The world isn’t going quite the way Saudi Arabia expected when it led OPEC to declare a pricing war against US shale drillers last year by flooding the market with crude oil. Far from being a quick kill, shale drillers have stubbornly held on, and OPEC has suffered along with them.
But, as its members return home today after their latest biannual meeting in Vienna, OPEC’s problem isn’t only that it was wrong-footed by oil prices, historically the most potent tool for punishing and pushing out unwanted competitors. It’s that seemingly all the traditional tools for determining strategy have failed this time.
And not only for OPEC—the usual divining rods have suddenly gone faulty for the entire energy industry, along with governments, analysts, scholars, and journalists. All wrongly anticipated how low prices would drop and for how long, along with the degree to which oil companies and petro-states would keep drilling despite it all.
“We’re not good at predicting prices and not good at predicting costs, and all this has geopolitical implications,” Jeff Colgan, a professor at Brown University, told Quartz.
In Vienna today, OPEC rejected proposals by Venezuela and other members to cut production and possibly force prices back up. Instead, the cartel raised its production target to what members actually produce—31.5 million barrels a day—in a decision to grimly to stay the course and keep trying to sweat shale drillers out of business and push down US oil production. That sent oil prices sharply down, with the US benchmark falling again below $40 a barrel. But soon enough, the cartel believes, prices will rise sharply, and OPEC will be back in the catbird seat. Russia, too, the largest non-OPEC producer, is producing at a breakneck pace.
In so deciding, the drillers have accepted the lead of Saudi Arabia’s oil minister, Ali al-Naimi (pictured right). But the most hopeful estimate—if you happen to be OPEC or Russia—is that, if things actually break their way, it will take until the second half of next year for prices to begin rising. More likely, according to many analysts, is another year of prices more or less in the current band. And after that, says the International Energy Agency, prices will go back to just $80 a barrel, and there only in 2020. That’s almost double today’s price, but about 20% lower than the $100 a barrel to which OPEC had become accustomed in recent years.
Everyone thought this time would be like always
When it launched the strategy last year–an effort to hold onto its market dominance against a sudden, 4.5-million-barrel-a-day torrent of US shale oil—Saudi Arabia thought the battle would go relatively quickly. It persuaded its fellow cartel members to go along.
But OPEC’s miscalculation isn’t entirely its own fault. Instead, the culprit is that the tools that worked for so long—some, such as flooding the market to sweat out rivals, have been around since industry pioneer John D. Rockefeller 150 years ago—seem never to have faced such a test as now.
The special challenges of the current era include the fact that there are more oil producers than ever, and that a new player—shale oil—isn’t subject to the usual rules of oilfield economics. That is, shale can be developed much faster than a conventional field, and be maintained for less investment.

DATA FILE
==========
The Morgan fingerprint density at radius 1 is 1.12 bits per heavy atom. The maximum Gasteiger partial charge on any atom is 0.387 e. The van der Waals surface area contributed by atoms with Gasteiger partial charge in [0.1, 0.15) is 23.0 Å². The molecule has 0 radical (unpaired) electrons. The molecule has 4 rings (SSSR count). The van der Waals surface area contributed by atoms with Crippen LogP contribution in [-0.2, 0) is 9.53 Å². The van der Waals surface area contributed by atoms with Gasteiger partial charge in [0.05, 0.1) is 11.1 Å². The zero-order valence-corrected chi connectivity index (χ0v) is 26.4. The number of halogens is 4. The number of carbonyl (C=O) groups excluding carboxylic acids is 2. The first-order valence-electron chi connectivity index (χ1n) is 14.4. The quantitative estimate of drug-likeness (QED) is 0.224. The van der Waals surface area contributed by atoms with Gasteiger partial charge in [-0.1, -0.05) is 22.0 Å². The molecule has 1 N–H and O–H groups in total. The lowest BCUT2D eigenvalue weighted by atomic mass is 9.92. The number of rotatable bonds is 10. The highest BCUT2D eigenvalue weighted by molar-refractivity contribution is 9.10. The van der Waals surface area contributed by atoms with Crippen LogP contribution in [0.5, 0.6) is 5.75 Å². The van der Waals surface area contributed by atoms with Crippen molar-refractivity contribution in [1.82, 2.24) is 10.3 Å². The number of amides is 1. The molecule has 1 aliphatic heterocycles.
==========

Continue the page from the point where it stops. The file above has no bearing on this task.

Among metrics that have been upended by the new age are fundamental yardsticks such as supply, demand (paywall), oil prices, and the cost to drill.
In one specific example, in a paper published in November by the Council on Foreign Relations (CFR), Blake Clayton and Michael Levi critiqued a widely used gauge of the geopolitics of energy—an oil-producing country’s “fiscal break-even point.” This tool (see the IMF’s version, right) simply divides a petro-state’s daily oil production by its national budget, and arrives at the oil price required to be in fiscal balance.
The presumption underlying the tool is that, if a nation such as Russia or Saudi Arabia receives less than the break-even price for a sustained period, it will be in trouble, since such states are believed to rely on generous social spending to mollify opponents. But Clayton and Levi point out that neither Russia nor Saudi Arabia have budged despite receiving oil prices far below their respective fiscal break-evens for more than a year; on the contrary, both have wrong-footed geopolitics thinkers by doubling down on policies that can only make fiscal matters worse.
It also bothers the two writers that break-even estimates are erratic, often for unexplained reasons (see chart, left). Levi notes additionally that the tool fails to take into account numerous options available to a country to adjust. In Russia’s case, president Vladimir Putin allowed the value of the ruble to drop by about 50%—Russia is paid in dollars but spends rubles locally—which almost entirely compensated for the price drop. And both Russia and Saudi Arabia have large cash reserves that they have been willing to spend down.
The CFR analysis is solid as far as it goes. But while Russia and many of the OPEC nations have held on fine, some are hurting, and the battle isn’t over—it’s comparatively easy to maintain a brave face while privately hoping that prices go up; faces could change if prices stay more or less where they are for a much longer period.
Countries that are under particular stress include Algeria, Iraq, Nigeria, and Venezuela, Medley Advisers’ Yasser Elguindi told The Fuse. “These are all countries that I think will be challenged in the coming years if they don’t begin to adjust spending and look for new sources of income,” Elguindi said.
It’s true that analysts need to up their game on all the models: We need to know Putin’s true pain threshold. Likewise, toolmakers can be smarter judging the role of supply and demand in how much drillers charge for creating an oil well. But the rationale behind the tools is solid, and the tools are necessary. They just need to be better.